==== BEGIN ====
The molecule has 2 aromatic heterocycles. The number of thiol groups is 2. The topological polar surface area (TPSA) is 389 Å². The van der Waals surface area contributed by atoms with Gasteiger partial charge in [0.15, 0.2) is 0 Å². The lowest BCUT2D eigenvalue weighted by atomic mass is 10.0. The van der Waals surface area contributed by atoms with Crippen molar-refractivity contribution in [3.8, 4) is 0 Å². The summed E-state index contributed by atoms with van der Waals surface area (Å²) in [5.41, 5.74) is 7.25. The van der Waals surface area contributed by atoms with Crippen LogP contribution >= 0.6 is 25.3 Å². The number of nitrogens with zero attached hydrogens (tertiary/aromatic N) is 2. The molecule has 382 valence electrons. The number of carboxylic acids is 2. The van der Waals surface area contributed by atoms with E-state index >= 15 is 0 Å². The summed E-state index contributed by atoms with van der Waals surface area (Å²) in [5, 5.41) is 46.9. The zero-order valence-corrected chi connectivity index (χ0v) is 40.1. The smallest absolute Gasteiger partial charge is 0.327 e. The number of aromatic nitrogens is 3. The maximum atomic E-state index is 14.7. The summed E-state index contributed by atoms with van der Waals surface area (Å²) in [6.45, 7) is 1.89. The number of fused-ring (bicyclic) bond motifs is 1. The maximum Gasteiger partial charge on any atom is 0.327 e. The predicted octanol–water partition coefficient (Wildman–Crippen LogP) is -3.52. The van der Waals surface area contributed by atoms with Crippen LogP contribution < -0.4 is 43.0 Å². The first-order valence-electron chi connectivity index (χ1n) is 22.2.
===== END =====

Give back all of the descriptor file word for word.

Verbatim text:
The molecule has 2 aromatic heterocycles. The number of thiol groups is 2. The topological polar surface area (TPSA) is 389 Å². The van der Waals surface area contributed by atoms with Gasteiger partial charge in [0.15, 0.2) is 0 Å². The lowest BCUT2D eigenvalue weighted by atomic mass is 10.0. The van der Waals surface area contributed by atoms with Crippen molar-refractivity contribution in [3.8, 4) is 0 Å². The summed E-state index contributed by atoms with van der Waals surface area (Å²) in [5.41, 5.74) is 7.25. The van der Waals surface area contributed by atoms with Crippen LogP contribution >= 0.6 is 25.3 Å². The number of nitrogens with zero attached hydrogens (tertiary/aromatic N) is 2. The molecule has 382 valence electrons. The number of carboxylic acids is 2. The van der Waals surface area contributed by atoms with E-state index >= 15 is 0 Å². The summed E-state index contributed by atoms with van der Waals surface area (Å²) in [5, 5.41) is 46.9. The zero-order valence-corrected chi connectivity index (χ0v) is 40.1. The smallest absolute Gasteiger partial charge is 0.327 e. The number of aromatic nitrogens is 3. The maximum atomic E-state index is 14.7. The summed E-state index contributed by atoms with van der Waals surface area (Å²) in [6.45, 7) is 1.89. The number of fused-ring (bicyclic) bond motifs is 1. The maximum Gasteiger partial charge on any atom is 0.327 e. The predicted octanol–water partition coefficient (Wildman–Crippen LogP) is -3.52. The van der Waals surface area contributed by atoms with Crippen LogP contribution < -0.4 is 43.0 Å². The first-order valence-electron chi connectivity index (χ1n) is 22.2.